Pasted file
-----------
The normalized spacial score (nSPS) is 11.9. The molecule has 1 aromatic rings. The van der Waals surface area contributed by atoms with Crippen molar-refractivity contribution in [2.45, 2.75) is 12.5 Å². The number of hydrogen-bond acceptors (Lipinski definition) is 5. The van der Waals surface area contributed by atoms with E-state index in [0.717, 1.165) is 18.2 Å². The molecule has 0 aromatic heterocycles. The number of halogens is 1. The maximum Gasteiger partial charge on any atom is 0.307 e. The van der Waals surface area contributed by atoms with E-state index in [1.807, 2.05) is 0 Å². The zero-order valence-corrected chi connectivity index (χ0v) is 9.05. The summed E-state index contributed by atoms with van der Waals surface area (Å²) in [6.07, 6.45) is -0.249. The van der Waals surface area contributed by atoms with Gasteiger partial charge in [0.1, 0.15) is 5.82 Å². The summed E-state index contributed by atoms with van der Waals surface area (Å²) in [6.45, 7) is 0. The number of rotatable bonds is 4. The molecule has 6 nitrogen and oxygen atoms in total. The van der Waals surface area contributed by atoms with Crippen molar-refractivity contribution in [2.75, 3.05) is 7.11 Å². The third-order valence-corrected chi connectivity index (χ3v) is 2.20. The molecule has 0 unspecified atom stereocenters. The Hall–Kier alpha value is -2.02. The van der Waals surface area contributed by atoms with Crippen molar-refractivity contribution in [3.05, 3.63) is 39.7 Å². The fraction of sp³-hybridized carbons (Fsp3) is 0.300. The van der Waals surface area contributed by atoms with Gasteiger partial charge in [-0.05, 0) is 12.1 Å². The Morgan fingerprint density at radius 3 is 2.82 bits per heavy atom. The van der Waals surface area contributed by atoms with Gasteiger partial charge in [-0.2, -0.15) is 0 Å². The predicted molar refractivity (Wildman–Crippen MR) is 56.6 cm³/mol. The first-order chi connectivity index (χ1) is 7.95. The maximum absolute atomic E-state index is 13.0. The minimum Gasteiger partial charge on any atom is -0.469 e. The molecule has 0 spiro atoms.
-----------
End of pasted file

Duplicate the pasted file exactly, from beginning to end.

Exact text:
The normalized spacial score (nSPS) is 11.9. The molecule has 1 aromatic rings. The van der Waals surface area contributed by atoms with Crippen molar-refractivity contribution in [2.45, 2.75) is 12.5 Å². The number of hydrogen-bond acceptors (Lipinski definition) is 5. The van der Waals surface area contributed by atoms with E-state index in [0.717, 1.165) is 18.2 Å². The molecule has 0 aromatic heterocycles. The number of halogens is 1. The maximum Gasteiger partial charge on any atom is 0.307 e. The van der Waals surface area contributed by atoms with E-state index in [1.807, 2.05) is 0 Å². The zero-order valence-corrected chi connectivity index (χ0v) is 9.05. The summed E-state index contributed by atoms with van der Waals surface area (Å²) in [6.07, 6.45) is -0.249. The van der Waals surface area contributed by atoms with Gasteiger partial charge in [0.1, 0.15) is 5.82 Å². The summed E-state index contributed by atoms with van der Waals surface area (Å²) in [6.45, 7) is 0. The number of rotatable bonds is 4. The molecule has 6 nitrogen and oxygen atoms in total. The van der Waals surface area contributed by atoms with Crippen molar-refractivity contribution in [2.75, 3.05) is 7.11 Å². The third-order valence-corrected chi connectivity index (χ3v) is 2.20. The molecule has 0 unspecified atom stereocenters. The Hall–Kier alpha value is -2.02. The van der Waals surface area contributed by atoms with Crippen molar-refractivity contribution in [3.05, 3.63) is 39.7 Å². The fraction of sp³-hybridized carbons (Fsp3) is 0.300. The van der Waals surface area contributed by atoms with Gasteiger partial charge in [-0.05, 0) is 12.1 Å². The Morgan fingerprint density at radius 3 is 2.82 bits per heavy atom. The van der Waals surface area contributed by atoms with Gasteiger partial charge in [-0.2, -0.15) is 0 Å². The predicted molar refractivity (Wildman–Crippen MR) is 56.6 cm³/mol. The first-order chi connectivity index (χ1) is 7.95. The maximum absolute atomic E-state index is 13.0. The minimum Gasteiger partial charge on any atom is -0.469 e. The molecule has 0 spiro atoms.